In continuing the previous post, there is no doubt that Wesley was orthodox in the sense of affirming the Trinitarian faith. The “rightness” of this doctrine is illuminated in the way it expands our understanding of God and keeps us from getting locked in our prejudices and narrow theological agendas. Likewise, Wesley affirmed the divinity and humanity of Christ. This full understanding of the nature of Christ keeps us from over-spiritualizing, on the one hand, or over-moralizing, on the other; it also has implications for the way we embrace grace and holiness, evangelism and social justice, knowledge and vital piety, among other blessed tensions within the faith – tensions which lead to wholeness.
What Wesley DID NOT like is the term “orthodoxy” itself. It would seem that too many in his day were using this term as a label to claim “right belief” over others. Too many were placing “right belief” at the core of faith. Seeing this, Wesley says that orthodoxy or “right opinion” is “at best a very slender part of religion, if it can be allowed to be any part of it at all.” In even stronger statements, he equates those who claim to be orthodox as promoting a form of “salvation by works,” and even condemns it as the “faith of the devil.” For Wesley, our life-giving faith grows through how we threat one another. It does not grow through our need to win or defend our version of “true faith.” In faith, God does not need defended in this way. That stance leads to haughtiness, arrogance, divisiveness, anger, abuse, self-righteousness, and self-proclaimed faithfulness – the opposite of the life-giving witness manifested through the virtues of humility, patience, kindness, and love (a few of Wesley’s favorites as he describes true holiness).
Centering faith in “right opinion” rather than in relationship is more than misguided; it can be insidious, it can be violent; it can do great harm. As we struggle through issues as the body of Christ, we need to be cautious about following those who are “drunk with the blood of the saints,” to use another image from Wesley.
So how might we approach someone whom we suspect believes “wrongly?” From a Wesleyan perspective, when we engage others our focus can never be on what they believe or don’t believe, or on any “externals,” as Wesley calls them, even on good works. Our focus must be on “nothing short of ‘the mind that was in Christ,’ the image of God stamped upon the heart… attended with the peace of God and joy in the Holy Spirit.” In other words, we focus on our heart and our desire to show pure love. This approach opens a way for the Holy Spirit to do the work of building relationships and creating unity, not in opinion or even practice, but in love.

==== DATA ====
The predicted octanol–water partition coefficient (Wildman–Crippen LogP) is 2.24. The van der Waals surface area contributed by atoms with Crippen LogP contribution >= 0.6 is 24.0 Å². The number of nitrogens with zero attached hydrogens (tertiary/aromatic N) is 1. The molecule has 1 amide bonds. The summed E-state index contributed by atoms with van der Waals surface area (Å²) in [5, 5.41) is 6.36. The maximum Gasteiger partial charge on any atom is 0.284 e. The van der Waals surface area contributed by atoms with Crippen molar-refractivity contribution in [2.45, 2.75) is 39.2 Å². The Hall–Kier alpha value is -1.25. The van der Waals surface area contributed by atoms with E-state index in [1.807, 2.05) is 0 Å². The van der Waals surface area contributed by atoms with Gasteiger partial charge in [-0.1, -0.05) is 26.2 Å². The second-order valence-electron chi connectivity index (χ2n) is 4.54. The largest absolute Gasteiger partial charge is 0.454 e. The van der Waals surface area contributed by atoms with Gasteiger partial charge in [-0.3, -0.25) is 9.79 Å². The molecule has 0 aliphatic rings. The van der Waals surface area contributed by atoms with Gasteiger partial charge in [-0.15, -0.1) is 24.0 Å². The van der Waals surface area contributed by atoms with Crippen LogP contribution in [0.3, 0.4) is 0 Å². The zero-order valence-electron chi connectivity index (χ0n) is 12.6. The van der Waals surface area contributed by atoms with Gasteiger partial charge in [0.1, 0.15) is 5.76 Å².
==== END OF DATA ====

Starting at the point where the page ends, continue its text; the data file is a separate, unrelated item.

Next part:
In this holy relationship, our hope is to see peace and joy, humility and love in the other, but what if we see no evidence of these virtues? At this point, we look, not for some fault with them, but inward once again. We ask: Is there something in me that is blocking me from seeing these blessings in the other? Any questions about the character or actions of the other are a very distant second, if ever asked at all. If it turns out that the blessings of peace and joy, faithfulness and fruitfulness, are not in the other, then our next response is not condemnation, judgement, or argument; our response is to actively stay engaged, show mercy, and to pray that we might be instruments that help produce these blessings. That’s the “right” way for the people called Methodists. (See “A Plain Account of the People Called Methodists”).
Oh, if only this could be our focus. If only this could be our hope for one another. If only this could be our witness in the world. Is this not worth being more than a dream?
(Up Next: Orthodoxy and the Pharisees, another word from Wesley)